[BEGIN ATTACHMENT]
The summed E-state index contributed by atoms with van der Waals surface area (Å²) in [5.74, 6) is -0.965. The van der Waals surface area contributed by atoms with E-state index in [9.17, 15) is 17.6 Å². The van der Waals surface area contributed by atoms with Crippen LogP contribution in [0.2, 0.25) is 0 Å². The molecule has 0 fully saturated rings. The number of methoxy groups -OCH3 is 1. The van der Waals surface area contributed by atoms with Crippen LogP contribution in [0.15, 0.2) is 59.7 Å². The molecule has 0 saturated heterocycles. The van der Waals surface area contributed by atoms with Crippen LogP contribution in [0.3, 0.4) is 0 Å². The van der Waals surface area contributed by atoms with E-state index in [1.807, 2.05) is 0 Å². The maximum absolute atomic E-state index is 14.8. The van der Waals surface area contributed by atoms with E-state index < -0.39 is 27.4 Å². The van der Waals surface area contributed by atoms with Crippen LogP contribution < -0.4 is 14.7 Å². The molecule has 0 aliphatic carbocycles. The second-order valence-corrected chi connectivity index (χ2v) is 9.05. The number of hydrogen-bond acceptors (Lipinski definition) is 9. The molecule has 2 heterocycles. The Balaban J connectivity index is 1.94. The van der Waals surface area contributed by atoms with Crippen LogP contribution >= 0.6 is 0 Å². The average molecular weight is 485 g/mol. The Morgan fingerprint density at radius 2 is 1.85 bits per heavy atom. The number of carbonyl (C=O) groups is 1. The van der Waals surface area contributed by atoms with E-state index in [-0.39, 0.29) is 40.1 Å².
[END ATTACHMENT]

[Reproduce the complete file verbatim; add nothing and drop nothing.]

The summed E-state index contributed by atoms with van der Waals surface area (Å²) in [5.74, 6) is -0.965. The van der Waals surface area contributed by atoms with E-state index in [9.17, 15) is 17.6 Å². The van der Waals surface area contributed by atoms with Crippen LogP contribution in [0.2, 0.25) is 0 Å². The molecule has 0 fully saturated rings. The number of methoxy groups -OCH3 is 1. The van der Waals surface area contributed by atoms with Crippen LogP contribution in [0.15, 0.2) is 59.7 Å². The molecule has 0 saturated heterocycles. The van der Waals surface area contributed by atoms with Crippen LogP contribution in [0.3, 0.4) is 0 Å². The van der Waals surface area contributed by atoms with E-state index in [1.807, 2.05) is 0 Å². The maximum absolute atomic E-state index is 14.8. The van der Waals surface area contributed by atoms with E-state index < -0.39 is 27.4 Å². The van der Waals surface area contributed by atoms with Crippen LogP contribution < -0.4 is 14.7 Å². The molecule has 0 aliphatic carbocycles. The second-order valence-corrected chi connectivity index (χ2v) is 9.05. The number of hydrogen-bond acceptors (Lipinski definition) is 9. The molecule has 2 heterocycles. The Balaban J connectivity index is 1.94. The van der Waals surface area contributed by atoms with Crippen LogP contribution >= 0.6 is 0 Å². The average molecular weight is 485 g/mol. The Morgan fingerprint density at radius 2 is 1.85 bits per heavy atom. The number of carbonyl (C=O) groups is 1. The van der Waals surface area contributed by atoms with E-state index in [-0.39, 0.29) is 40.1 Å².